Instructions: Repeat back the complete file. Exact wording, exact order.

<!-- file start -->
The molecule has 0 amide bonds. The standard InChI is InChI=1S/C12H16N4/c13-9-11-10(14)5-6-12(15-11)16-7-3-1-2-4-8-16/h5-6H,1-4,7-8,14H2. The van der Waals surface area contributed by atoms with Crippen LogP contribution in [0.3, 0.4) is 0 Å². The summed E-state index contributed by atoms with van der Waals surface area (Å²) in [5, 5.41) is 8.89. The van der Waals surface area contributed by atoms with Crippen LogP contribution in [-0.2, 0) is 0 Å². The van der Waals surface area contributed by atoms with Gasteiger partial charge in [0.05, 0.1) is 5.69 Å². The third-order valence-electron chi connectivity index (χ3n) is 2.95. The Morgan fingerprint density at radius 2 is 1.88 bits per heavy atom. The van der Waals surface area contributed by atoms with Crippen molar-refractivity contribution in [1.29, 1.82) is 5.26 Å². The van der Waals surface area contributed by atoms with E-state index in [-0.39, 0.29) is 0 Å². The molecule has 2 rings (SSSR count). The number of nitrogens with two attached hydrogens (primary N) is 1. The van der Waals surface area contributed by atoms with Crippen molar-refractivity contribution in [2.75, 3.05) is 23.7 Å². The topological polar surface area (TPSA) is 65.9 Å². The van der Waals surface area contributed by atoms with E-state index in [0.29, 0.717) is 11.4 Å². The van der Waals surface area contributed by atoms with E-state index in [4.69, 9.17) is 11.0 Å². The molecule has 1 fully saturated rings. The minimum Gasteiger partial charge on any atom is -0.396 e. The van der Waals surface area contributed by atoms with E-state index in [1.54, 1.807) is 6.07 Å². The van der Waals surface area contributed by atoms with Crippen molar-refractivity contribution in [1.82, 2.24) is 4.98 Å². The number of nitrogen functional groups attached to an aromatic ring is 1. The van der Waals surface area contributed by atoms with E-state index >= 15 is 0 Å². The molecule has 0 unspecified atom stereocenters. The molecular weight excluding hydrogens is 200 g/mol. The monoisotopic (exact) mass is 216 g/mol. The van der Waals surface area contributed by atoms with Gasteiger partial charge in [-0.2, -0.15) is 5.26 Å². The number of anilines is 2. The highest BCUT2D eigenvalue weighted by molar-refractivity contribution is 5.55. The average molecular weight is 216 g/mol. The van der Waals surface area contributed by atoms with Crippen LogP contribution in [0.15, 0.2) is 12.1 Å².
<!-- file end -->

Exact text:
The molecule has 0 amide bonds. The standard InChI is InChI=1S/C12H16N4/c13-9-11-10(14)5-6-12(15-11)16-7-3-1-2-4-8-16/h5-6H,1-4,7-8,14H2. The van der Waals surface area contributed by atoms with Crippen LogP contribution in [0.3, 0.4) is 0 Å². The summed E-state index contributed by atoms with van der Waals surface area (Å²) in [5, 5.41) is 8.89. The van der Waals surface area contributed by atoms with Crippen LogP contribution in [-0.2, 0) is 0 Å². The van der Waals surface area contributed by atoms with Gasteiger partial charge in [0.05, 0.1) is 5.69 Å². The third-order valence-electron chi connectivity index (χ3n) is 2.95. The Morgan fingerprint density at radius 2 is 1.88 bits per heavy atom. The van der Waals surface area contributed by atoms with Crippen molar-refractivity contribution in [1.29, 1.82) is 5.26 Å². The van der Waals surface area contributed by atoms with E-state index in [-0.39, 0.29) is 0 Å². The molecule has 2 rings (SSSR count). The number of nitrogens with two attached hydrogens (primary N) is 1. The van der Waals surface area contributed by atoms with Crippen molar-refractivity contribution in [2.75, 3.05) is 23.7 Å². The topological polar surface area (TPSA) is 65.9 Å². The van der Waals surface area contributed by atoms with E-state index in [0.29, 0.717) is 11.4 Å². The van der Waals surface area contributed by atoms with E-state index in [4.69, 9.17) is 11.0 Å². The molecule has 1 fully saturated rings. The minimum Gasteiger partial charge on any atom is -0.396 e. The van der Waals surface area contributed by atoms with E-state index in [1.54, 1.807) is 6.07 Å². The van der Waals surface area contributed by atoms with Crippen molar-refractivity contribution in [1.82, 2.24) is 4.98 Å². The number of nitrogen functional groups attached to an aromatic ring is 1. The van der Waals surface area contributed by atoms with E-state index >= 15 is 0 Å². The molecule has 0 unspecified atom stereocenters. The molecular weight excluding hydrogens is 200 g/mol. The monoisotopic (exact) mass is 216 g/mol. The van der Waals surface area contributed by atoms with Gasteiger partial charge in [-0.2, -0.15) is 5.26 Å². The number of anilines is 2. The highest BCUT2D eigenvalue weighted by molar-refractivity contribution is 5.55. The average molecular weight is 216 g/mol. The van der Waals surface area contributed by atoms with Crippen LogP contribution in [0.15, 0.2) is 12.1 Å².